Low-level Argon ExampleΒΆ

We start by importing required modules and the package under the name md. We create aliases to certain classes that may need to be altered to run on CUDA capable GPUs.

#!/usr/bin/python

import ctypes
import numpy as np
import math
import os

import ppmd as md


rank = md.mpi.MPI_HANDLE.rank

PositionDat = md.data.PositionDat
ParticleDat = md.data.ParticleDat
ScalarArray = md.data.ScalarArray
State = md.state.State
ParticleLoop = md.loop.ParticleLoop
Pairloop = md.pairloop.PairLoopNeighbourListNS

In this example we will create random positions and velocities on rank 0 then distribute these across the available processes.

N = 1000

# create a state called A
A = State()

# set the number of particles in the system to be N
A.npart = N

# Initialise a domain with extents 8x8x8 with periodic boundaries.
A.domain = md.domain.BaseDomainHalo(extent=np.array([8., 8., 8.]))
A.domain.boundary_condition = md.domain.BoundaryTypePeriodic()


# In our system each particle has a position, velocity, mass and acceleration,
# we indicate these properties by adding appropriate ParticleDats to the state
# A

# We indicate to the framework which property contains our positions with a
# specific data type called PositionDat.

A.p = PositionDat(ncomp=3)
A.v = ParticleDat(ncomp=3)
A.f = ParticleDat(ncomp=3)
A.mass = ParticleDat(ncomp=1)

# As ParticleDats default to containing double values, when we want a dat that
# stores a golbal id we add an additional parameter to indicate that this dat
# contains int type values.
A.gid = ParticleDat(ncomp=1, dtype=ctypes.c_int)

# We add global properties to our state through ScalarArray objects. Values in
# these structures are not tied to any particular particle. Here we add a
# ScalarArray for the potential energy `u`.

A.u = ScalarArray(ncomp=1, name='u')

# Initialise the data structures with random values.
# we will later use the values which were assigned on rank 0

# sequential global ids.
A.gid[:, 0] = np.arange(A.npart)
A.p[:] = np.random.uniform(-4.0, 4.0, [N,3])
A.v[:] = np.random.normal(size=[10,3])
A.mass[:] = 1.0

A.u[0] = 0.0


# distribute the data on rank 0 to the reset of the system.
A.scatter_data_from(0)

For this example we recreate the Buckingham potential and set constants suitable for modelling Argon.

kernel_code = '''
const double R0 = P.j[0] - P.i[0];
const double R1 = P.j[1] - P.i[1];
const double R2 = P.j[2] - P.i[2];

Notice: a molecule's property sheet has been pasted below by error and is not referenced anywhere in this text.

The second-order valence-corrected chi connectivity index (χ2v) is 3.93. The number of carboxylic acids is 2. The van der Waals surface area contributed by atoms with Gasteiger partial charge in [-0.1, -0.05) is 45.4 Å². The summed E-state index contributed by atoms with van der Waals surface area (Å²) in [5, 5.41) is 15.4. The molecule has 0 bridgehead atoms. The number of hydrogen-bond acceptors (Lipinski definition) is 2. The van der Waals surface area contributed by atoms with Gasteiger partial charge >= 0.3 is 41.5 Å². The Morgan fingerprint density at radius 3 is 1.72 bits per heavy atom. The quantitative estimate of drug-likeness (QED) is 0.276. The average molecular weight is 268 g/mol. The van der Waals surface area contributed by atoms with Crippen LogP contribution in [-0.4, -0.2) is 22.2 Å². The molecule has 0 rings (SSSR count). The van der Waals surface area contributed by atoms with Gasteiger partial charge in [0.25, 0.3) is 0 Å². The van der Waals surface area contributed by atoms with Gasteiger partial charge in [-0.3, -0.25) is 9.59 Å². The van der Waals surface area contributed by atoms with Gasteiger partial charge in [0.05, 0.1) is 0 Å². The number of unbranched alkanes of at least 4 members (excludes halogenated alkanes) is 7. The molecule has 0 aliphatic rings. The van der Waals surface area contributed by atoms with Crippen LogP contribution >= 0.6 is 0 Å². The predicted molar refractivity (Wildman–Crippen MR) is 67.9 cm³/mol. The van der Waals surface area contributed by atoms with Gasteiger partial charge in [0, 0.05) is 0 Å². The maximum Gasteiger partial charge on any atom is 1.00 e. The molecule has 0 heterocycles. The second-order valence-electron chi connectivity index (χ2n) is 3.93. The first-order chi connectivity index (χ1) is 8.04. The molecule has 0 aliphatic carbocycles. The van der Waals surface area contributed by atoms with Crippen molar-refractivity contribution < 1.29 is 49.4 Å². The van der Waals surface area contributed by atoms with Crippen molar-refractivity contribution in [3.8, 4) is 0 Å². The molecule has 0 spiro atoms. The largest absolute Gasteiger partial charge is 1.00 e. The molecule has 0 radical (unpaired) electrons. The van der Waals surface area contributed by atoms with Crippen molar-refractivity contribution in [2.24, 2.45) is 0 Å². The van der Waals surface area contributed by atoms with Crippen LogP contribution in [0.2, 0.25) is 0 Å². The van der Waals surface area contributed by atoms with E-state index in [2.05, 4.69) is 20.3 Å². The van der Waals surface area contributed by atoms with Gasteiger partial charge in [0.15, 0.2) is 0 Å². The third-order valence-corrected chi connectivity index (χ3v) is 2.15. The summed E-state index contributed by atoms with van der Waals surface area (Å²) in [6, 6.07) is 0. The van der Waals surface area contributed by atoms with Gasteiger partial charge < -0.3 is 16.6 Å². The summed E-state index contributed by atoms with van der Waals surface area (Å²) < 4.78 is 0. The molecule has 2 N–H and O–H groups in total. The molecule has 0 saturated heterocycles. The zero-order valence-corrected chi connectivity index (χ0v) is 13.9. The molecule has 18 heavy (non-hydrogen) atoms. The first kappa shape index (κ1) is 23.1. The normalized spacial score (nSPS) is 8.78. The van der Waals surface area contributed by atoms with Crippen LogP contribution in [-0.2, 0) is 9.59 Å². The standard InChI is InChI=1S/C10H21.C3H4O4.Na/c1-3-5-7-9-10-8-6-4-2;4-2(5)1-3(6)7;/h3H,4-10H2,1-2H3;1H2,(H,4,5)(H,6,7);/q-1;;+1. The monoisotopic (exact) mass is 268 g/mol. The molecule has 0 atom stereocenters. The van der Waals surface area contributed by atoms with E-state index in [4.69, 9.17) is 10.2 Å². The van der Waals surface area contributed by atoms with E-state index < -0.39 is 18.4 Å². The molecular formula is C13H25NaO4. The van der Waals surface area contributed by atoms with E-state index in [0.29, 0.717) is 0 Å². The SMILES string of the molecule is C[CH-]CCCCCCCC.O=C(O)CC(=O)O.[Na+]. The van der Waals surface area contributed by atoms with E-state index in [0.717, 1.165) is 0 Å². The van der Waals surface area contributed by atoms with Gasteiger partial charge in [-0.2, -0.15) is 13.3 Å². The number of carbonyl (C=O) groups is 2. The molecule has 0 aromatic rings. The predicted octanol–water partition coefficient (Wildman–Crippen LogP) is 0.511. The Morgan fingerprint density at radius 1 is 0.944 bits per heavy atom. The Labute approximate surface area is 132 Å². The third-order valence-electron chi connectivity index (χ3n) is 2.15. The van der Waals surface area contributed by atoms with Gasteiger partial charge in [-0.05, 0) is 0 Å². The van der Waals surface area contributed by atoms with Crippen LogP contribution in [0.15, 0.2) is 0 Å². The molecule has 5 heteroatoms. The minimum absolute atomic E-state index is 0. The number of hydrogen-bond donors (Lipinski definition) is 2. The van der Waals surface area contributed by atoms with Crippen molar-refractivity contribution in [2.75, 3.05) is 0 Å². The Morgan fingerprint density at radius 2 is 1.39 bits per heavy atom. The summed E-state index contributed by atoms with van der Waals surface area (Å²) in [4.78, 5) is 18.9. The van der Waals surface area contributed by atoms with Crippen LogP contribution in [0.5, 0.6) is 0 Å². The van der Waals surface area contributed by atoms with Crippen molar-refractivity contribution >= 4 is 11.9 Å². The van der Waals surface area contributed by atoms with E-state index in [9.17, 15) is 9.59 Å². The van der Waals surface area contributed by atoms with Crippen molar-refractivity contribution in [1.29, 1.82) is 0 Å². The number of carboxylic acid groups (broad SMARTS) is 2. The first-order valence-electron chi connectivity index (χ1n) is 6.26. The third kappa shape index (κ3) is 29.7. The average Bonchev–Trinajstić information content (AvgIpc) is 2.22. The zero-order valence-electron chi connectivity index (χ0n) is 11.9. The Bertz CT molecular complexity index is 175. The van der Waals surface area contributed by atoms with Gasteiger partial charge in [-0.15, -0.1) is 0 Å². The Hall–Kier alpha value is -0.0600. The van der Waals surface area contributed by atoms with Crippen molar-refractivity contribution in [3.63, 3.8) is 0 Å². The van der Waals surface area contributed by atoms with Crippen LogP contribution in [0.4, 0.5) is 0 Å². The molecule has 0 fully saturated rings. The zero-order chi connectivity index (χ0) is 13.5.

const double r2 = R0*R0 + R1*R1 + R2*R2;

const double r = sqrt(r2);
// \\exp{-B*r}
const double exp_mbr = exp(_MB*r);

// r^{-2, -4, -6}
const double r_m1 = 1.0/r;
const double r_m2 = r_m1*r_m1;
const double r_m4 = r_m2*r_m2;
const double r_m6 = r_m4*r_m2;

// \\frac{C}{r^6}
const double crm6 = _C*r_m6;

// A \\exp{-Br} - \\frac{C}{r^6}
u[0]+= (r2 < rc2) ? 0.5*(_A*exp_mbr - crm6 + internalshift) : 0.0;

// = AB \\exp{-Br} - \\frac{C}{r^6}*\\frac{6}{r}
const double term2 = crm6*(-6.0)*r_m1;
const double f_tmp = _AB * exp_mbr + term2;

F.i[0]+= (r2 < rc2) ? f_tmp*R0 : 0.0;
F.i[1]+= (r2 < rc2) ? f_tmp*R1 : 0.0;
F.i[2]+= (r2 < rc2) ? f_tmp*R2 : 0.0;
'''

a=1.69*10**-8.0,
b=1.0/0.273,
c=102*10**-12,

rc = 2.5
rn = 1.1 * rc

shift_internal = -1.0 * a * math.exp(b*(-1.0/rc)) + c*(-1.0/(rc**6.0))

kernel_constants = (
    kernel.Constant('_A', a),
    kernel.Constant('_AB', a*b),
    kernel.Constant('_B', b),
    kernel.Constant('_MB', -1.0*b),
    kernel.Constant('_C', c),
    kernel.Constant('rc2', rc ** 2),
    kernel.Constant('internalshift', shift_internal)
)

B_kernel = md.kernel.Kernel('Buckingham', kernel_code, kernel_constants, ['math.h'])


# pairloop to update forces and potential energy
force_updater = Pairloop(
    kernel=B_kernel,
    dat_dict={
        'P': A.p(md.access.R),
        'F': A.f(md.access.INC0),
        'u': A.u(md.access.INC0)
    },
    shell_cutoff=rn
)

To integrate the system forward in time we will define a Velocity Verlet integrator using two ParticleLoop instances.

dt = 0.0001

vv_kernel1_code = '''
const double M_tmp = 1.0 / M.i[0];
V.i[0] += dht * F.i[0] * M_tmp;
V.i[1] += dht * F.i[1] * M_tmp;
V.i[2] += dht * F.i[2] * M_tmp;
P.i[0] += dt * V.i[0];
P.i[1] += dt * V.i[1];
P.i[2] += dt * V.i[2];
'''

vv_kernel2_code = '''
const double M_tmp = 1.0 / M.i[0];
V.i[0] += dht * F.i[0] * M_tmp;
V.i[1] += dht * F.i[1] * M_tmp;
V.i[2] += dht * F.i[2] * M_tmp;
'''
constants = [
    md.kernel.Constant('dt', dt),
    md.kernel.Constant('dht', 0.5*dt),
]

vv_kernel1 = md.kernel.Kernel('vv1', vv_kernel1_code, constants)
vv_p1 = ParticleLoop(
    kernel=vv_kernel1,
    dat_dict={'P': A.p(md.access.W),
              'V': A.v(md.access.W),
              'F': A.f(md.access.R),
              'M': A.mass(md.access.R)}
)

vv_kernel2 = md.kernel.Kernel('vv2', vv_kernel2_code, constants)
vv_p2 = ParticleLoop(
    kernel=vv_kernel2,
    dat_dict={'V': A.v(md.access.W),
              'F': A.f(md.access.R),
              'M': A.mass(md.access.R)}
)

By using a custom Python iterator IntegratorRange the framework internally controls when intermediate lists are rebuilt. By passing our velocity dat and a timestep the framework is able to monitor maximum velocities to ensure particles do not move too far between list updates. The penultimate parameter defines the maximum number of iterations to keep internal lists for and the last parameter declares the distance between the cutoff used by the pairloop and the cutoff used by the potential.

u_list = []

for it in md.method.IntegratorRange(1000, dt, A.v, 10, 0.25):

    vv_p1.execute()
    force_updater.execute()
    vv_p2.execute()

    if it % 10 == 0:
        u_list.append(A.u[0])

u_array = md.mpi.all_reduce(np.array(u_list))

Boundary conditions are automatically applied by the framework using the domain and boundary condition declared earlier.

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